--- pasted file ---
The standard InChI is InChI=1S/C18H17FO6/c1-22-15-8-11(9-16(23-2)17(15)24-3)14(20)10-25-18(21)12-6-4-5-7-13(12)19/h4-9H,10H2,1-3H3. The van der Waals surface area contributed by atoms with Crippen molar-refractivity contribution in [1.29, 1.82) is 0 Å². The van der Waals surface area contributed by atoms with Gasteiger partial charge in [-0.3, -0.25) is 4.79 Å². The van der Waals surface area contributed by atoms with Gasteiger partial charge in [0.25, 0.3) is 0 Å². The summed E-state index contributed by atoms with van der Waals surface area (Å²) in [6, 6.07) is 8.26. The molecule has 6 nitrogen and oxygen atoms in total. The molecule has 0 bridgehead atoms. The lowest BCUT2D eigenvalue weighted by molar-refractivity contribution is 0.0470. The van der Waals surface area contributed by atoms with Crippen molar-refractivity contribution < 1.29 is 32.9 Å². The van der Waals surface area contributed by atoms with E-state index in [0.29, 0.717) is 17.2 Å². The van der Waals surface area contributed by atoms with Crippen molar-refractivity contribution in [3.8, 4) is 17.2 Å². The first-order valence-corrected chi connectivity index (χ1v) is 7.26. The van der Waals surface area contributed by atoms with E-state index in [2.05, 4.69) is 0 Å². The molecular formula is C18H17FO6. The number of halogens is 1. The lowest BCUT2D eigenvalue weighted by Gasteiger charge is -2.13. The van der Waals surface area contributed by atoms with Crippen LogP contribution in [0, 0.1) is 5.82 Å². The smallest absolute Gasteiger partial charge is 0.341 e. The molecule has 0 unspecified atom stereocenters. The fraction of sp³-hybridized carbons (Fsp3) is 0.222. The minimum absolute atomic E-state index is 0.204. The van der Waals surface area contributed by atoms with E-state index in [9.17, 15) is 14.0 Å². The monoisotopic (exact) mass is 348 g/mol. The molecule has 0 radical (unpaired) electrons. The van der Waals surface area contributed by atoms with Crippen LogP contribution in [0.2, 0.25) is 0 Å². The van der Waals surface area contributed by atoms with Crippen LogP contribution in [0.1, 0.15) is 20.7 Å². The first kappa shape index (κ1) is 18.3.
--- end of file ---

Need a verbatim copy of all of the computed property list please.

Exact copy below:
The standard InChI is InChI=1S/C18H17FO6/c1-22-15-8-11(9-16(23-2)17(15)24-3)14(20)10-25-18(21)12-6-4-5-7-13(12)19/h4-9H,10H2,1-3H3. The van der Waals surface area contributed by atoms with Crippen molar-refractivity contribution in [1.29, 1.82) is 0 Å². The van der Waals surface area contributed by atoms with Gasteiger partial charge in [-0.3, -0.25) is 4.79 Å². The van der Waals surface area contributed by atoms with Gasteiger partial charge in [0.25, 0.3) is 0 Å². The summed E-state index contributed by atoms with van der Waals surface area (Å²) in [6, 6.07) is 8.26. The molecule has 6 nitrogen and oxygen atoms in total. The molecule has 0 bridgehead atoms. The lowest BCUT2D eigenvalue weighted by molar-refractivity contribution is 0.0470. The van der Waals surface area contributed by atoms with Crippen molar-refractivity contribution < 1.29 is 32.9 Å². The van der Waals surface area contributed by atoms with E-state index in [0.29, 0.717) is 17.2 Å². The van der Waals surface area contributed by atoms with Crippen molar-refractivity contribution in [3.8, 4) is 17.2 Å². The first-order valence-corrected chi connectivity index (χ1v) is 7.26. The van der Waals surface area contributed by atoms with E-state index in [2.05, 4.69) is 0 Å². The molecular formula is C18H17FO6. The number of halogens is 1. The lowest BCUT2D eigenvalue weighted by Gasteiger charge is -2.13. The van der Waals surface area contributed by atoms with Crippen LogP contribution in [0, 0.1) is 5.82 Å². The smallest absolute Gasteiger partial charge is 0.341 e. The molecule has 0 unspecified atom stereocenters. The fraction of sp³-hybridized carbons (Fsp3) is 0.222. The minimum absolute atomic E-state index is 0.204. The van der Waals surface area contributed by atoms with E-state index in [9.17, 15) is 14.0 Å². The monoisotopic (exact) mass is 348 g/mol. The molecule has 0 radical (unpaired) electrons. The van der Waals surface area contributed by atoms with Crippen LogP contribution in [0.2, 0.25) is 0 Å². The van der Waals surface area contributed by atoms with Crippen LogP contribution in [0.1, 0.15) is 20.7 Å². The first kappa shape index (κ1) is 18.3.